While I was collecting the various factoids for my Game 7 post a few weeks back I was reminded of how good a pitcher Mike Cuellar was. Now, Cuellar pitched before my time, although I did know his name since he threw against the Mets in the 1969 World Series.
Many Orioles fans will probably laugh that I wasn't aware of how good Cuellar was, but that's the great thing about baseball history. No matter how much you follow the game it seems you can always stumble upon an impressive player that you hadn't appreciated before.
Cuellar was 22 when he came up with the Reds in 1959. After pitching only four innings, Cuellar would not see the big leagues again until 1964 when he caught on with the Cardinals at age 27. The next season he was traded to the Houston Astros and even then it took him until 1966 to crack the rotation. After that, Cuellar became one of the most dominant left-handed starting pitchers in the big leagues for about the next decade.
He's best remembered as part of the Oriole's fantastic starting staff that pitched together from 1969 through the mid 1970's.
Cuellar ranked 6th in ERA+ among left-handed starters that threw at least 1000 innings between 1966-1975. For lefties throwing at least 2000 innings? He ranks second (115). The best? Steve Carlton (117), and it was very close.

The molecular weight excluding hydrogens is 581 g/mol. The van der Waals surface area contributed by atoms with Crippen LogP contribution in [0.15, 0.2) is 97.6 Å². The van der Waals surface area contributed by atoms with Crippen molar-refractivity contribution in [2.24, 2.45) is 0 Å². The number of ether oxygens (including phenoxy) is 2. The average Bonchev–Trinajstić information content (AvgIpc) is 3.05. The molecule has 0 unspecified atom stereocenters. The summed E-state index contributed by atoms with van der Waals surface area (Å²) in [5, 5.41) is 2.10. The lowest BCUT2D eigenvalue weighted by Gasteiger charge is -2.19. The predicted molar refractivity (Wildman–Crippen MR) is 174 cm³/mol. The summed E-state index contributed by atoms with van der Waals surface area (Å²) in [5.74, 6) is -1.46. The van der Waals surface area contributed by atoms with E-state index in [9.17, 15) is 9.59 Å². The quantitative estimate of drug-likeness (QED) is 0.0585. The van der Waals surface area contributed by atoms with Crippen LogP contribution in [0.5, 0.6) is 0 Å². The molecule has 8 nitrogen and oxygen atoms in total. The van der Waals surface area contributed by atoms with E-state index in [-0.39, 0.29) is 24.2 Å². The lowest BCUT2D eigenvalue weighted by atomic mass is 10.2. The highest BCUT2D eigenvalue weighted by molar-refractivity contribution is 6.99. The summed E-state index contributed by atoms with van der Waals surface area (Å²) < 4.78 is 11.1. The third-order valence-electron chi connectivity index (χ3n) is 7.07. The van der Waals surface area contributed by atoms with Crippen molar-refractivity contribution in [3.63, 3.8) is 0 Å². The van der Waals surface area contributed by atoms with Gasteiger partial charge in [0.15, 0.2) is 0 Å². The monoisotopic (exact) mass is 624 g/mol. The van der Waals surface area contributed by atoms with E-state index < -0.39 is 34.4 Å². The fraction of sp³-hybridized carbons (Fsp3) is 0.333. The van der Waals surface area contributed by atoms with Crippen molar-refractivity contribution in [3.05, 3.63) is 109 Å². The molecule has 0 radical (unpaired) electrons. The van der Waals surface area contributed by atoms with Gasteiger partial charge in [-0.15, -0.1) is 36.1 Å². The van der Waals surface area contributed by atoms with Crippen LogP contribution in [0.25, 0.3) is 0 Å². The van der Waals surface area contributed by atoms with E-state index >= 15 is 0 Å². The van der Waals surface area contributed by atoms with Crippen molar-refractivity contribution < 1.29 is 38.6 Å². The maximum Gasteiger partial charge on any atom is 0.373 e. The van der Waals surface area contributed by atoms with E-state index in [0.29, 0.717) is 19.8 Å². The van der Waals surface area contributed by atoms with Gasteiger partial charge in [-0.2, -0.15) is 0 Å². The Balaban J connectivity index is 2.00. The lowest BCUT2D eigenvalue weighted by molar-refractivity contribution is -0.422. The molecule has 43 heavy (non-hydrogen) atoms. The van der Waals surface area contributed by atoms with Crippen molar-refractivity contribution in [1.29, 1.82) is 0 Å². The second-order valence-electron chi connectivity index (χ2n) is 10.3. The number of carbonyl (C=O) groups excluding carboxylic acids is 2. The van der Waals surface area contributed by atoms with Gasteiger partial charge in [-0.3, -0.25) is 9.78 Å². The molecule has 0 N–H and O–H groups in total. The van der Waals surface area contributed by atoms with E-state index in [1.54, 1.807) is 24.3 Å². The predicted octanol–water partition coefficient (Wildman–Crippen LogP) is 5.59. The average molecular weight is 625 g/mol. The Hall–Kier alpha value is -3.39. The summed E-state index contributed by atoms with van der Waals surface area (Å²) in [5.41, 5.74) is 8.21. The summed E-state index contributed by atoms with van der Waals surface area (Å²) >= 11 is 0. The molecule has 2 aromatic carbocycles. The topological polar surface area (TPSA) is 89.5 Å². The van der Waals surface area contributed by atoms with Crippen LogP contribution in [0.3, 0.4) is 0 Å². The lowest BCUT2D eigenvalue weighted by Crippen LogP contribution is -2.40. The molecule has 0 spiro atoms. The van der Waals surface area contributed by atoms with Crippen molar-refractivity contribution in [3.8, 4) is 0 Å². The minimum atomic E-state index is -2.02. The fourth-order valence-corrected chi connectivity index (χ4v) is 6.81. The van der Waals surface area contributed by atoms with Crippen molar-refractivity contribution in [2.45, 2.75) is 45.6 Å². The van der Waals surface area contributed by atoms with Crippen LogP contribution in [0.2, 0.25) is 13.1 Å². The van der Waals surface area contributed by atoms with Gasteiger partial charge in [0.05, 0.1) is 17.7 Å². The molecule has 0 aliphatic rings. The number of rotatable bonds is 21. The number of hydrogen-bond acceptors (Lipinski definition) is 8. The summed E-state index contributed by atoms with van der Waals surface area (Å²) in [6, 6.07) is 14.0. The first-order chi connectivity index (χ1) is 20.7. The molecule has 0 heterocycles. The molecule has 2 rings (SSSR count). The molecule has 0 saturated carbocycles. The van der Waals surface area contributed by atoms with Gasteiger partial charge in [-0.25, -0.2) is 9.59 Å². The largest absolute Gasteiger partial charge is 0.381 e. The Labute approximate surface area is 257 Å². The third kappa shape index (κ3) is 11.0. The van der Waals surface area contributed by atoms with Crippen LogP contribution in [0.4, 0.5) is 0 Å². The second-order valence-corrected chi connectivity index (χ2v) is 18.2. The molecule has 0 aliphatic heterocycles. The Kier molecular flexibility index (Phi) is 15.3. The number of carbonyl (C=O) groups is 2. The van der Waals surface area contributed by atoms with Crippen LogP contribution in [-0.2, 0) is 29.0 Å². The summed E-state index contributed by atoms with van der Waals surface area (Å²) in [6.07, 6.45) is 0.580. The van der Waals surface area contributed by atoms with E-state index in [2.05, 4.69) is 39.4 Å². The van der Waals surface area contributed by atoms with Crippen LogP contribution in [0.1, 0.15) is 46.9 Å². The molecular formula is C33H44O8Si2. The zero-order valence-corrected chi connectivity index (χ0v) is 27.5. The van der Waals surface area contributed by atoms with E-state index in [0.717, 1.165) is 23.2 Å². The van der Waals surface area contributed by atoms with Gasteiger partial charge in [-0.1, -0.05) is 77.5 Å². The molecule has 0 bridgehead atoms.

If you look at left-handed starters that pitched at least 2500 innings since 1947, Cuellar ranks 13th in terms of ERA+ (110). However, you also should consider that Cuellar really didn't catch on as a regular in the bigs until his age 27 season (1964).
Cuellar logged over 2400 innings between the ages of 27 and 37. Only 19 left-handed pitchers managed that feat. Cuellar ranks 9th in ERA+ (116), 9th in K/BB (2.19), 4th in complete games (153/387), and 4th in average Game Score (57.6). Moreover, if we calculate a non-league adjusted FIP (not ideal, of course) for these pitchers Cuellar ranks 6th (4.41). Pitchers such as Whitey Ford, Jim Kaat, Randy Johnson, and Steve Carlton rank ahead of him.
Cuellar wasn't a Hall of Fame pitcher, but he was a damn good one for a large part of his career.
Below is a short clip from MLB.com that includes video of Mike Cuellar in action.